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In High Albania, Victorian anthropologist and travel writer M (Mary) Edith Durham presents a vivid and fascinating insight into the culture, customs, people, and the lands of Northern Albania as it was in the early 20th century.
"High Albania is a passionate and flamboyant account of life in the formidable mountainous terrain of Northern Albania. Travelling throughout the Balkans for seven years - particularly in Albania with which she became intrigued - Durham cut a strange figure in her 'waterproof Burberry skirt' and 'Scotch plaid golf cape', but she won the people's trust, respect and affection and was called 'The Queen of the Mountain People'."--BOOK JACKET.
Whilst young ladies in the Victorian and Edwardian eras were expected to have many creative accomplishments, they were not expected to travel unaccompanied, and certainly not to the remote corners of Southeast Europe, then part of the crumbling Ottoman Empire. But Edith Durham was no ordinary lady. In 1900, at the age of 37, Durham set sail for the Balkans for the first time. Her trip was intended as a means of recovering from a period of ill-health, and as a break from the stifling monotony of caring for her ailing mother. Her experiences on this trip were to change the course of her life, kindling a profound love for the region which saw her return frequently in the following decades. She became a confidante of the King of Montenegro, ran a hospital in Macedonia and, following the outbreak of the First Balkan War in 1912, became one of the world's first female war correspondents. Back in England, she was renowned as an expert on the region, writing the highly successful book High Albania and, along with other aficionados such as the MP Aubrey Herbert, becoming an advocate for the people of the Balkans in British political life and society. King Zog of Albania once said that before Durham visited the Balkans, Albania was but a geographical expression. By the time she left, he added, her championship of his compatriots' desire for freedom had helped add a new state to the map. Durham was tremendously popular in the region itself, earning her the affectionate title 'Queen of the Mountains' and an enduring legacy which continues unabated until this day. Yet she has been all but forgotten in the country of her birth. Marcus Tanner here tells the fascinating story of Durham's relationship with the Balkans, painting a vivid portrait of a remarkable, and sometimes formidable, woman, who was several decades ahead of her time.
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In this study, the report on the observance of standards and codes on the financial action task force (FATF) recommendations for antimoney laundering and combating the financing of terrorism for Albania was prepared by a team of the International Monetary Fund using the assessment methodology adopted by the financial action task force. The assessment is based on the information available at the time of the mission and other verifiable information subsequently provided by the authorities. The detailed assessment report on which this document is based was adopted by the MONEYVAL plenary.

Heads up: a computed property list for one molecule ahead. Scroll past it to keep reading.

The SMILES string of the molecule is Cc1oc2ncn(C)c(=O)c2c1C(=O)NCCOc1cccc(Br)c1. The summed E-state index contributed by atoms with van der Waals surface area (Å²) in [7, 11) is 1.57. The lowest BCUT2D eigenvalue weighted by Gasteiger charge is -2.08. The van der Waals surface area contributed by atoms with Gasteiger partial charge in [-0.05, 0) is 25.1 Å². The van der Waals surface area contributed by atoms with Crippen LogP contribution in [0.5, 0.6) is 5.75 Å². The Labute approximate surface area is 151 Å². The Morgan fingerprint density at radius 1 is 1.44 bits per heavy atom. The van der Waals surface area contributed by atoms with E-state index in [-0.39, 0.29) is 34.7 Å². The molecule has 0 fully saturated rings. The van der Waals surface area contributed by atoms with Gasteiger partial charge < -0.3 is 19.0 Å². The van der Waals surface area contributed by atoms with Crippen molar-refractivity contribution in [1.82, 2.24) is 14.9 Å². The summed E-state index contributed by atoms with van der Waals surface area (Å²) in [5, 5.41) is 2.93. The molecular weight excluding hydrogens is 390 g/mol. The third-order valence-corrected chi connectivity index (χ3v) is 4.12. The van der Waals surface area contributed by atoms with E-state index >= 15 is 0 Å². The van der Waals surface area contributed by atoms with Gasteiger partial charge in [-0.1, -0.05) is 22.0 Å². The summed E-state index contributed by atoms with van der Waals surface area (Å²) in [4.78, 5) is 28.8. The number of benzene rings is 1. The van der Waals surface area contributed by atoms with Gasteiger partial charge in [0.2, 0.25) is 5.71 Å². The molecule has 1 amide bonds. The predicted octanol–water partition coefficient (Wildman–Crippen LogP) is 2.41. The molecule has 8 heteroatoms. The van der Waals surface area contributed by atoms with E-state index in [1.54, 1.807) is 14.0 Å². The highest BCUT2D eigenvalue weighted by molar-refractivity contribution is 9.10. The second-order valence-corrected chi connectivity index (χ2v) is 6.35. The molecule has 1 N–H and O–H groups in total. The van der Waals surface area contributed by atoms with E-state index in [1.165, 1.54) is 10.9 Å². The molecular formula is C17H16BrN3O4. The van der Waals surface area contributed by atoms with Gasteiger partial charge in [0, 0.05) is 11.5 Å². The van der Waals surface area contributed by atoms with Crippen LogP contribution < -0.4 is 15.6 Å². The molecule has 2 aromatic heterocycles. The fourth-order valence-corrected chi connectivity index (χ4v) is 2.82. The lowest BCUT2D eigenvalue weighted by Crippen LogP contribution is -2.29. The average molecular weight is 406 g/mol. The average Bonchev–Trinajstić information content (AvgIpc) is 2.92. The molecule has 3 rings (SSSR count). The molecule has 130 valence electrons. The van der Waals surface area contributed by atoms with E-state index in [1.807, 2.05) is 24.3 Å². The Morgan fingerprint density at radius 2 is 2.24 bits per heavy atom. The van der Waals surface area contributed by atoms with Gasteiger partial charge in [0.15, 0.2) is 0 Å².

World War II found Albania fighting a war within a war. In addition to the threat faced from the Germans, Albania was engaged in a civil war between the Nazi-sponsored Ballists and the Communist partisans led by Enver Hoxha. While America was reluctant to get involved in the civil conflict, the United States was naturally inclined to lend support to whoever fought the Nazis—even if that meant an alliance with the Communists. On a cold November night in 1943, Dale McAdoo (code named Tank) secretly landed on the Albanian coast with a team of OSS (Office of Strategic Services) agents, including Ismail Carapizzi, an Albanian guide and interpreter who would later be murdered. McAdoo’s team, the first of many to follow, set up a base of operations in a deep water level cave on the rocky Albanian coast that served the OSS as it carried out its mission of gathering intelligence to support the Allied war effort and harass the Germans. McAdoo was joined by Captain Tom Stefan (code name Art), an Albanian-speaking OSS officer from Boston, whose assignment was to join Hoxha at his remote mountain headquarters and bond with the reclusive Communist leader to benefit the OSS. This volume describes how the OSS aided the Communist-led partisans in an attempt to weaken the Nazi cause in Albania and neighboring Italy. The book presents an in-depth look at the small core of hardened men who comprised these highly specialized teams, including each member’s background and his special fitness for his wartime role behind enemy lines. The American and British presence in Albania during World War II and the later deterioration of Hoxha’s relations with Captain Tom Stefan and the OSS mission are discussed in detail. Firsthand interviews with still-living participants and extensive onsite research make this book a unique resource for a little-known dramatic piece of World War II history.
Albanian writing shot to prominence with the rumored nomination of Ismael Kadare for the Nobel Prize in 2004. Otherwise, very little is known or has been written in the English-speaking world about Albanian literature. Its fate followed the brutal course of Balkan political history. Despite its tumultuous history, Albania has nonetheless produced writers of the highest calibre, such as A.Z. Cajupi, Gjergj Fishta and, of course, Kadare. Albanian Literature: A Short History is a unique work of reference, which provides a concise and complete overview from the thirteenth century to the present day. I.B.Tauris in association with the Centre for Albanian Studies.

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